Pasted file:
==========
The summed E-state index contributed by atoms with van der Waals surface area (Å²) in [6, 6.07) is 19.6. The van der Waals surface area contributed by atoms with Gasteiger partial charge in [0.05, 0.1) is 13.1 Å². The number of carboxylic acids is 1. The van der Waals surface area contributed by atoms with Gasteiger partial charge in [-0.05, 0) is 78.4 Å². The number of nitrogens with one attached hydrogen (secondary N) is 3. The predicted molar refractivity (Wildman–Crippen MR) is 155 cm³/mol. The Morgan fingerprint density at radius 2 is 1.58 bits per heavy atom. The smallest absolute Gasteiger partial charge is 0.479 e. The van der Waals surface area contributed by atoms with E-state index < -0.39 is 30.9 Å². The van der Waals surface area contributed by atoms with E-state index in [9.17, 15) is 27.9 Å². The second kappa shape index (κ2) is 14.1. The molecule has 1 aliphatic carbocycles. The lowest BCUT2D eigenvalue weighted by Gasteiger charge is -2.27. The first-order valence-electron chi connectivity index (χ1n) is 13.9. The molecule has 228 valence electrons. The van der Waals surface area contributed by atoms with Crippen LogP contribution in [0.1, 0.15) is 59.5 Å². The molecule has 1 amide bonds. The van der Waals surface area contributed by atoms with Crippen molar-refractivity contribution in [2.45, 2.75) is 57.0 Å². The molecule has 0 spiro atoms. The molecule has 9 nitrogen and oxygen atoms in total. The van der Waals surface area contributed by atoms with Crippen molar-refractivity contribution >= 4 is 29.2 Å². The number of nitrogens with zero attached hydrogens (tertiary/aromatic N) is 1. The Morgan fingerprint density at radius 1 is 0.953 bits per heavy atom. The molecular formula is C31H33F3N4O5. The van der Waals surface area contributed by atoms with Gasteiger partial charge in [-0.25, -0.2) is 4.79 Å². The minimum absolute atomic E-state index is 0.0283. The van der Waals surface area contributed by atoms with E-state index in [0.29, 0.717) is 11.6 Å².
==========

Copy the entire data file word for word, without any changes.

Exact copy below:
The summed E-state index contributed by atoms with van der Waals surface area (Å²) in [6, 6.07) is 19.6. The van der Waals surface area contributed by atoms with Gasteiger partial charge in [0.05, 0.1) is 13.1 Å². The number of carboxylic acids is 1. The van der Waals surface area contributed by atoms with Gasteiger partial charge in [-0.05, 0) is 78.4 Å². The number of nitrogens with one attached hydrogen (secondary N) is 3. The predicted molar refractivity (Wildman–Crippen MR) is 155 cm³/mol. The Morgan fingerprint density at radius 2 is 1.58 bits per heavy atom. The smallest absolute Gasteiger partial charge is 0.479 e. The van der Waals surface area contributed by atoms with E-state index < -0.39 is 30.9 Å². The van der Waals surface area contributed by atoms with E-state index in [9.17, 15) is 27.9 Å². The second kappa shape index (κ2) is 14.1. The molecule has 1 aliphatic carbocycles. The lowest BCUT2D eigenvalue weighted by Gasteiger charge is -2.27. The first-order valence-electron chi connectivity index (χ1n) is 13.9. The molecule has 228 valence electrons. The van der Waals surface area contributed by atoms with Crippen LogP contribution in [0.1, 0.15) is 59.5 Å². The molecule has 1 amide bonds. The van der Waals surface area contributed by atoms with Crippen molar-refractivity contribution in [2.45, 2.75) is 57.0 Å². The molecule has 0 spiro atoms. The molecule has 9 nitrogen and oxygen atoms in total. The van der Waals surface area contributed by atoms with Crippen molar-refractivity contribution >= 4 is 29.2 Å². The number of nitrogens with zero attached hydrogens (tertiary/aromatic N) is 1. The Morgan fingerprint density at radius 1 is 0.953 bits per heavy atom. The molecular formula is C31H33F3N4O5. The van der Waals surface area contributed by atoms with Gasteiger partial charge in [-0.25, -0.2) is 4.79 Å². The minimum absolute atomic E-state index is 0.0283. The van der Waals surface area contributed by atoms with E-state index in [0.29, 0.717) is 11.6 Å².